Sonic Case Study

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Executive Summary

Beginning with one restaurant, Sonic has become the largest drive-in chain in the United States. While they are smaller than their competitors, they are still leading in sales growth, customer loyalty and customer satisfaction. Sonic restaurants saturate the southern U.S. This gives them the opportunity to expand to other area. However, Sonic is reluctant due to the colder climates and their basis as a drive-in restaurant. Sonic should look at adding or combining capabilities to it's restaurants to increase competitiveness and make it easier for them to expand into other areas without limiting themselves.

Situational Analysis

In 1953, Troy Smith, the founder of SONIC and World War II veteran, was living in Shawnee, Oklahoma. Troy dreamed of owning his own restaurant business. In fact, he had already tried twice. Troy first owned a small diner called the Cottage Café. The income he received was barely enough to make a living for himself and his family. Troy sold the Cottage Café and bought a bigger restaurant. His next business, the Panful of Chicken, was so successful that he tried opening more. Unfortunately, fried chicken didn't do well in early 1950s Oklahoma and Troy closed his Panful of Chicken restaurant. Troy then owned a steak house that had a root beer stand attached. This root beer stand, called The Top Hat proved more profitable and eventually outlasted the steak house. While traveling to Louisiana, Troy saw some homemade intercom speakers in use at a local hamburger stand. He contacted the innovator in Louisiana and asked him to make an intercom for the Top Hat. He then hired some local electronics wizards to install the system. He then added a canopy for cars to park under and servers to deliver the food right to customers' cars. During the first week after the intercom was installed, the Top Hat took in $1750. With his new partner, Charlie Pappe, four more Top Hats were opened. However, their lawyers informed them that the Top Hat name was copyrighted. They changed the name to Sonic to go along with the restaurant slogan of "Service With the Speed of SoundSM."1 In 1973, a group of ten principal franchise owners became the officers of the company. Shares were offered to each store owner. Because of the amount of stock offered, Sonic became a publicly traded company with 165 stores in the chain. Between 1973 and 1978, Sonic grew tremendously. 800 new stores were opened and a Sonic School that formally trained new managers was established. Sonic's first television advertising campaign was launched also. When Cliff Hudson joined the legal department in 1984, Sonic had a loose collection of around 1000 independent restaurants in 19 states. There was no national advertising program, accounting was done manually, and packaging was inconsistent, and even the menu varied from store to store. He realized that changes had to be made to turn Sonic's poor financial performance around. After he led a successful buyout in 1986, Hudson was instrumental in the resurrection of Sonic. Hudson headed two different stock offering in 1991 and 1995. These offerings raised enough capital to pay off the company debt and add to working capital. He also had the franchises purchasing together, which resulted in cost savings, consistency and quality.5 In 1991, Sonic was the 5th largest in the fast-food industry. Today they call themselves the largest chain of drive-ins in the country. They have to compete with McDonalds, Burger King, Wendy's and Hardee's. Sonic relies heavily on the opening of new restaurants to maintain their expansion. However, Sonic has shown a reluctance to enter new geographic regions.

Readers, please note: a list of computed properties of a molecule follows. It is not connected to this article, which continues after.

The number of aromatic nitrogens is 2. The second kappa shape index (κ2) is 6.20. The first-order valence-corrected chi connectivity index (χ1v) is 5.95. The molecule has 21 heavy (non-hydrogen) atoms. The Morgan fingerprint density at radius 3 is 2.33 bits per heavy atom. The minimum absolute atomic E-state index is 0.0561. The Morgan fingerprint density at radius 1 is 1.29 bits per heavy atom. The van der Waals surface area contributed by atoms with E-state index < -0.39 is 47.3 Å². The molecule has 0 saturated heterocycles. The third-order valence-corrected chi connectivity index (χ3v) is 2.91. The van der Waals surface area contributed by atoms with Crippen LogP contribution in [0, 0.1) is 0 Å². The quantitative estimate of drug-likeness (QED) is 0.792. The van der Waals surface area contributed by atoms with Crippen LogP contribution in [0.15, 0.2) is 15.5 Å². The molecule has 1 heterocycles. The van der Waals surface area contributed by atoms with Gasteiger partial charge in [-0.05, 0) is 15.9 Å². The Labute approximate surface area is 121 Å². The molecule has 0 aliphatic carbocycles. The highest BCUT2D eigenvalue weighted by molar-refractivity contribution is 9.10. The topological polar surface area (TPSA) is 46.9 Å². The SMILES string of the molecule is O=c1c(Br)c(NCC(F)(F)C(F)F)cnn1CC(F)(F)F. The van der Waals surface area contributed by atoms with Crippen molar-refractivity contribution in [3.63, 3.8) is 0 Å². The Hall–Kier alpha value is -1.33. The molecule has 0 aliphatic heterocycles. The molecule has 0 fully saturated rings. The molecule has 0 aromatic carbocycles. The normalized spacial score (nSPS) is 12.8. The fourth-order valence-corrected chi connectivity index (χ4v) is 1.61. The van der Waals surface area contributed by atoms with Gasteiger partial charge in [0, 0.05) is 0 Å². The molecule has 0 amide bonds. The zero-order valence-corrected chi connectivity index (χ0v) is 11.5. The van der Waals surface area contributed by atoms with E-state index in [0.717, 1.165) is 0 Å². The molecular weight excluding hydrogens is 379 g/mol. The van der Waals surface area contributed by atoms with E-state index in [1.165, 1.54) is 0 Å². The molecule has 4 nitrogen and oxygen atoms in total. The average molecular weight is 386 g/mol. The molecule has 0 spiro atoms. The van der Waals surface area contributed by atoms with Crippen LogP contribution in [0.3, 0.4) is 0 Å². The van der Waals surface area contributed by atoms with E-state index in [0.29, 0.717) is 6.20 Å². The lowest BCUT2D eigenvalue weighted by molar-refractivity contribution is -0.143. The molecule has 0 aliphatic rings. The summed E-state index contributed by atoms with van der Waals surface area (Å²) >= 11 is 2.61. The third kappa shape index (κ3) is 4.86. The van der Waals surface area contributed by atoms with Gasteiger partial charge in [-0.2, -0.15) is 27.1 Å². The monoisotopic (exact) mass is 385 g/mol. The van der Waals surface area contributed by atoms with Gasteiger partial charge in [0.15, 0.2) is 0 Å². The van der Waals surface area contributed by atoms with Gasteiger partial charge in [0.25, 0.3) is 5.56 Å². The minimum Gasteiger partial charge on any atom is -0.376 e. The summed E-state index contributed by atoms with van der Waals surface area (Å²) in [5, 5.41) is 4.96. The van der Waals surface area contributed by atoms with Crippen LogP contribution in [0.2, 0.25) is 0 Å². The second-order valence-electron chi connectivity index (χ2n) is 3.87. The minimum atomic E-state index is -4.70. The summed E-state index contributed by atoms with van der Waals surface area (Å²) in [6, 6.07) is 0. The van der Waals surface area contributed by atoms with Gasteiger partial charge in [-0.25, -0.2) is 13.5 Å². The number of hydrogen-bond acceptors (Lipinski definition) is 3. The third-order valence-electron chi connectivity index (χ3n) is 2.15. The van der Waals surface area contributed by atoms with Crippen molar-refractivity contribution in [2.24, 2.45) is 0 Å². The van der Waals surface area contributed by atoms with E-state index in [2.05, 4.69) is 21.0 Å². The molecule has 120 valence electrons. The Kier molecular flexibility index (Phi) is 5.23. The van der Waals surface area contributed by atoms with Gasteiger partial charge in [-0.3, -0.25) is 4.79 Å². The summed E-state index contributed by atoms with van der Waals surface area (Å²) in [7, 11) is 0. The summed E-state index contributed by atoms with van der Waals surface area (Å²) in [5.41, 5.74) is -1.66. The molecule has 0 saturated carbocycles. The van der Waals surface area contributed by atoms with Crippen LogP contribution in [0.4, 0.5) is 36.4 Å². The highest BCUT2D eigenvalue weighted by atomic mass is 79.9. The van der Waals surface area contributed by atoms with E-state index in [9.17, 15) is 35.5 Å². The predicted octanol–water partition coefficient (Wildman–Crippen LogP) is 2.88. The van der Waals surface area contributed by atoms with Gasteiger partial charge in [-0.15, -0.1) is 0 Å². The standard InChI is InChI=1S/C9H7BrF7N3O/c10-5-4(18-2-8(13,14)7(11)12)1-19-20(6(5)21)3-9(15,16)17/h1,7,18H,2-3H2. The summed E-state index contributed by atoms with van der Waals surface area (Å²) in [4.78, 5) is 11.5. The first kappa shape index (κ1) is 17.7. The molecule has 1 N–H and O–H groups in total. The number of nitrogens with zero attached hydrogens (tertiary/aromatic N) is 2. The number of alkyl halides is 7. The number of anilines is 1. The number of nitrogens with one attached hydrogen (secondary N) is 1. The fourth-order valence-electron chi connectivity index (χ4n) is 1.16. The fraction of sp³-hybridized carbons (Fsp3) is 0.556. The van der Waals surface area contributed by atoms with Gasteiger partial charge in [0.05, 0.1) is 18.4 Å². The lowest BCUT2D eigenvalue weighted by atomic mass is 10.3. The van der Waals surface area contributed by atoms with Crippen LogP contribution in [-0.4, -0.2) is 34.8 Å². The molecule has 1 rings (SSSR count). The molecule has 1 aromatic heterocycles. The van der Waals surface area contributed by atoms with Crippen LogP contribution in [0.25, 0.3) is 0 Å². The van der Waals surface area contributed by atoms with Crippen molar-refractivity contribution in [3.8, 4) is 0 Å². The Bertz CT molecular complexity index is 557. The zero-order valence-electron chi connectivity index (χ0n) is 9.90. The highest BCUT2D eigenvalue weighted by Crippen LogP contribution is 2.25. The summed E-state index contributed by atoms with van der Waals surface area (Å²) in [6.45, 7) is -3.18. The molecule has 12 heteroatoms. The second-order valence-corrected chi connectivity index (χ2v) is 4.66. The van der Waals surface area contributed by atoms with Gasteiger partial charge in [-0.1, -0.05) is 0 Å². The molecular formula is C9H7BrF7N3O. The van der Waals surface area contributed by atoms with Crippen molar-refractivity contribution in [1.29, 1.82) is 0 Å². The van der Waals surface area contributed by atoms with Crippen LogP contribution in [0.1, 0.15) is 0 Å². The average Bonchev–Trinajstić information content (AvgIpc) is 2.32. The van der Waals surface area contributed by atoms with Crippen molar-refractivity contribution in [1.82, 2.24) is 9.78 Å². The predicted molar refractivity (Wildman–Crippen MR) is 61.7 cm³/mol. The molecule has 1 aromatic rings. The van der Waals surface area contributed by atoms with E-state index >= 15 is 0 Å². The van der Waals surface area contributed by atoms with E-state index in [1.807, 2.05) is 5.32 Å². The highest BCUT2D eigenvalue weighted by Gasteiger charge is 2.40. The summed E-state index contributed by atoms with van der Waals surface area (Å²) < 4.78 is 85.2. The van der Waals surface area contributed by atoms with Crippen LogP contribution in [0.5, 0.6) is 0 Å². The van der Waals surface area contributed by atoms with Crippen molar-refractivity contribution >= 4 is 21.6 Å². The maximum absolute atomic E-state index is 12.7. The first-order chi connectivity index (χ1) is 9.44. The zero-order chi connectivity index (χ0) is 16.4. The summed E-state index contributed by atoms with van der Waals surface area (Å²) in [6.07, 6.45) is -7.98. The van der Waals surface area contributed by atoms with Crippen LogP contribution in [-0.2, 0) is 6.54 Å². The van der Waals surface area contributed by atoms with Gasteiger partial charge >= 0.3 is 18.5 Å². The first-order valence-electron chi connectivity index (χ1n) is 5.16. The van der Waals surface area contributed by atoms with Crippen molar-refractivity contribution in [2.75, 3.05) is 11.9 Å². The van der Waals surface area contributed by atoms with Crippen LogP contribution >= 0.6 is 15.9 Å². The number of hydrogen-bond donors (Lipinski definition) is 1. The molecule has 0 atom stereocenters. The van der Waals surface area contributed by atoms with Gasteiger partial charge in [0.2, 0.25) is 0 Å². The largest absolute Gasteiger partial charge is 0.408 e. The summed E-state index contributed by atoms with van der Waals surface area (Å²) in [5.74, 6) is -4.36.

Problem Statement

One of the main things that sets Sonic apart from the rest is it's drive-in service. However, this service is not ideal in northern climates. Sonic would have to depart from it's traditional...
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